Exploring Colonial Mexico©
South of Guadalajara, just off the main road to Lake Chapala, lies the ancient village of Santa Anita Atliztac.
Beside the humble 16th century Franciscan monastery (right), stands the grand parish church, noted for its filigree-like "folk baroque" facade whose sculpted doorway (left) is ringed by angels playing archaic musical instruments.
Opposite the church is the recently renovated Guadalupe Chapel, formerly the sanctuary of the old Indian hospital, now the shrine of Our Lady of Santa Anita, whose revered image is the object of pilgrimage from surrounding communities.
According to legend, the image of Our Lady of Purification, as it was originally called, was brought to the village by a hermit in the late 1600s. After the hermit's death, thesanto demonstrated mysterious curative powers, her visage always turning dark at the moment of any miracle. Cherished by the villagers as their traditional protectress against plagues, the Virgin was enshrined by the Franciscans in the Guadalupe Chapel.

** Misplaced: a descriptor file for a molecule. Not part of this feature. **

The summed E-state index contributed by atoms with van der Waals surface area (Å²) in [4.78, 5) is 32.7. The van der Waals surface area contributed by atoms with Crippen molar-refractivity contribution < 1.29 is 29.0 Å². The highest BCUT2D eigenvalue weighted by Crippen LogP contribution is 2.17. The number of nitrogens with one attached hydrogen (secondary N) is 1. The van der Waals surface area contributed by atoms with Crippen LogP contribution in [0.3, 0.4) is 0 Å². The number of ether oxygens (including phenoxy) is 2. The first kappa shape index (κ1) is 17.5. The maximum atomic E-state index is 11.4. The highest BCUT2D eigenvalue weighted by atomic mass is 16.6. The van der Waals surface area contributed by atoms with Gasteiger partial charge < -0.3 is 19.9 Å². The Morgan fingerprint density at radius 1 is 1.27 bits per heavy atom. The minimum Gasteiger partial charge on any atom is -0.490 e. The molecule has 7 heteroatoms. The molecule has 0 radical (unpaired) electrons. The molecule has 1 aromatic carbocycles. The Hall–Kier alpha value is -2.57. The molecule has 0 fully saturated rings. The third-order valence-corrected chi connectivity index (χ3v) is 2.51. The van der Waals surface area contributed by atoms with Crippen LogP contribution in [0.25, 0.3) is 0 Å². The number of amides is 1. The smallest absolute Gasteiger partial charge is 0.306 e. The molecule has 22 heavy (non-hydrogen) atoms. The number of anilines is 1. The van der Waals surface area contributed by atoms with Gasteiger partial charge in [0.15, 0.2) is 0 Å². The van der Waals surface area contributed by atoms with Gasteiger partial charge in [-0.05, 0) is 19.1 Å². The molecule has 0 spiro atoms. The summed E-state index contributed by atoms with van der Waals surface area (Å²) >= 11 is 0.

Our Lady of Santa Anita is a tiny carved wooden image, only 18 inches in height, revealing delicate Spanish features and finished in a richly worked painted and gildedestofado. As with the other traditional figures of the Virgin in Mexico, she is richly bejeweled and luxuriously clothed in stiff, spreading vestments. She wears a gold crown and silver aureole, and stands above a silver crescent moon in the biblical tradition of the Woman of the Apocalypse.
Text ©2001 Richard D. Perry
For more on the churches of Santa Anita Atlixtac and the Guadalajara region, see our guidebook, Blue Lakes & Silver Cities